The cruelty of Facebook's algorithmic newsfeed

This image was removed due to legal reasons.

If this election brought out the worst in us as a nation, our newsfeeds contain all the evidence. There have been moments in time when social networks have given birth to positive, progressive organizing, but this election was different. With meme after meme, we watched—and probably even participated in—a nonstop churn of political rancor. At best, social media has been a hollow echo chamber. And at worst, it's been ground zero for not just our most virulent (and fruitless) debates, but the growth of a white nationalist movement.


There have been barely any moments over the past few months where social media has been anything but unbearable. But then, on actual election day, there was a *brief* moment of relief. People paused to simply celebrate the act of performing their civic duty; They posted selfies proudly displaying "I voted" stickers and some even (illegally) shared pictures of their ballots. These posts were a performance as all social media is, of course, but the impetus behind them seemed genuinely respectable.

Then, someone won. And some of our algorithmic newsfeeds on Facebook and Instagram didn't accurately reflect that.


My left-leaning networks were a mix of hope and horror, one following the other in an incomprehensible fashion. A post from a Hillary supporter sharing the joy of voting for the "first female president" would be followed by a person of color expressing horror at Trump's election, and living in country where they don't feel safe. A smiling woman in a pantsuit would come before a black square of mourning, the foreboding first meme of the Trump presidency.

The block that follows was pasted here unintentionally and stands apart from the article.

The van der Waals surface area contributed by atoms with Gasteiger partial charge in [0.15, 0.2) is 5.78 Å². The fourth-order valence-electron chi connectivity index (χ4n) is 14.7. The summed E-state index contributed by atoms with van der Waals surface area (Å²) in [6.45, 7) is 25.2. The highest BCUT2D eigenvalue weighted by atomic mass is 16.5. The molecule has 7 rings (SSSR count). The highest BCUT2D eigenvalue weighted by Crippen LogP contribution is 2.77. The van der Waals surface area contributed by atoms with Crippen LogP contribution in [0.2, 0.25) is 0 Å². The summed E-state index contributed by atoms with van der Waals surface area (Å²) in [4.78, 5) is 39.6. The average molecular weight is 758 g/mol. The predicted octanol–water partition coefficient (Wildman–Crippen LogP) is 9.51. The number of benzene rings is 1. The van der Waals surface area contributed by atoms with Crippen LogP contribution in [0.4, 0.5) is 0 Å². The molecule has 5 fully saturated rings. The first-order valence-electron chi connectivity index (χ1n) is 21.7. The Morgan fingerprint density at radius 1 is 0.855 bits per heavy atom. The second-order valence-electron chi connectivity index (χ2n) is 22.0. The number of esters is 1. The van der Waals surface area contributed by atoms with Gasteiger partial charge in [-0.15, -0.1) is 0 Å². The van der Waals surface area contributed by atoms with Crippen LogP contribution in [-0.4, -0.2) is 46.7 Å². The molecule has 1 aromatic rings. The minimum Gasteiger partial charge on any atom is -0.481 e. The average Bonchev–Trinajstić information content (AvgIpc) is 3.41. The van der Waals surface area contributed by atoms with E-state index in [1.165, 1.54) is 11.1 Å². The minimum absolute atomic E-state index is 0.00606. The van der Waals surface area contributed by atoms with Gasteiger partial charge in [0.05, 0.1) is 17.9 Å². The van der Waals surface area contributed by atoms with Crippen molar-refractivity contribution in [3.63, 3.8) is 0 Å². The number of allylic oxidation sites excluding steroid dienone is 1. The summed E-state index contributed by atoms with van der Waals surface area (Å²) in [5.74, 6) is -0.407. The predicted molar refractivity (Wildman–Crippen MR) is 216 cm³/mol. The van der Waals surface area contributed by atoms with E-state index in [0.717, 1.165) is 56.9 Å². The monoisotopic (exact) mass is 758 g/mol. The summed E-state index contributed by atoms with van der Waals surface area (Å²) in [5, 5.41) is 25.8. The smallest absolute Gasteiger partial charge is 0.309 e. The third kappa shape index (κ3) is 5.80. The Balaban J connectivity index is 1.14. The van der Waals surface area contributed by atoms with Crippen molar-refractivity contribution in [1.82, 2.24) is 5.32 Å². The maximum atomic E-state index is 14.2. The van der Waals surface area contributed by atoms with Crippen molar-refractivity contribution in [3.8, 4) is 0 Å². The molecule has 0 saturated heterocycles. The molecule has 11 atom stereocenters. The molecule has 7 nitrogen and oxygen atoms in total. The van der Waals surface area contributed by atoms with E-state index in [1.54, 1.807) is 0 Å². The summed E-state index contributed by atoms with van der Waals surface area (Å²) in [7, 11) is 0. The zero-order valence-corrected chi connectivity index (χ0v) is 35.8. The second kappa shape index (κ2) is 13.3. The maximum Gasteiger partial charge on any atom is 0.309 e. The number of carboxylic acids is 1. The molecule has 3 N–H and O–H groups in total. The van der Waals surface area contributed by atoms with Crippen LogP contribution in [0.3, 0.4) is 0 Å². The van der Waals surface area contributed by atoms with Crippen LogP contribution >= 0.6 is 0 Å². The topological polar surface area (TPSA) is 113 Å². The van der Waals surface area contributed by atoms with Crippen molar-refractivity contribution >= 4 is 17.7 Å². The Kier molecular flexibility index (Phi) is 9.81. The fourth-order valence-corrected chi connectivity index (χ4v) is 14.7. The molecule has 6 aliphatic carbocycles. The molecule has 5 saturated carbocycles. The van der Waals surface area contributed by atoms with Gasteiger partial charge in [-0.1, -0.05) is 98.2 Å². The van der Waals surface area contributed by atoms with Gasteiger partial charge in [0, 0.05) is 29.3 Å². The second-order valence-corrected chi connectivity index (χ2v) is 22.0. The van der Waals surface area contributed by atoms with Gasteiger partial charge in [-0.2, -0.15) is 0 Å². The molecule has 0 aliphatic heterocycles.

When Instagram first introduced the change to a non-chronological newsfeed last spring, I didn't really care. Saying people were missing on average 70 percent of the content in their feeds, the order of posts is now based on a combination of factors: the likelihood of interest in a post, relationship to the poster, and timeliness. Instead of showing you the photos most recently posted by your friends, Instagram now shows "the moments we believe you will care about the most."


But the effect is that you see the world you want, the world your friend's want—not the world as it is. And on Tuesday night, it was strikingly dissonant.

The decision to go algorithmic as the network ballooned wasn't that surprising; Instagram was following in the footsteps of its parent company Facebook—the network that invented the newsfeed and now uses an ever-changing (and controversial) algorithm to determine what you see. Nonetheless, as people are with most technological changes, they were pissed.


Algorithmic Anger comes from a resistance to give over control of your content consumption to someone else, a powerful company with opaque values. What that means for our political climate and the media industry is harrowing and has been covered. But it also seems to stem from an expectation that a "newsfeed" is not editorial. New news should be at the top, followed by less new news in a neat, orderly queue.

This election has made me think there's something emotional to non-chronological resistance too. Checking my jumbled feeds last night was disorienting, the reality of the past six months and the moment they led to even harder to make sense of, even more painful. Just now, I opened my Instagram and was confronted with a hopeful selfie of a friend, an "I voted" sticker tacked on her right shoulder, with just the caption "HER" below it. I suddenly understood the privilege of being able to scroll back in time, and having the option to stop when I go too far.


Deputy editor of Real Future.

Share This Story

Get our newsletter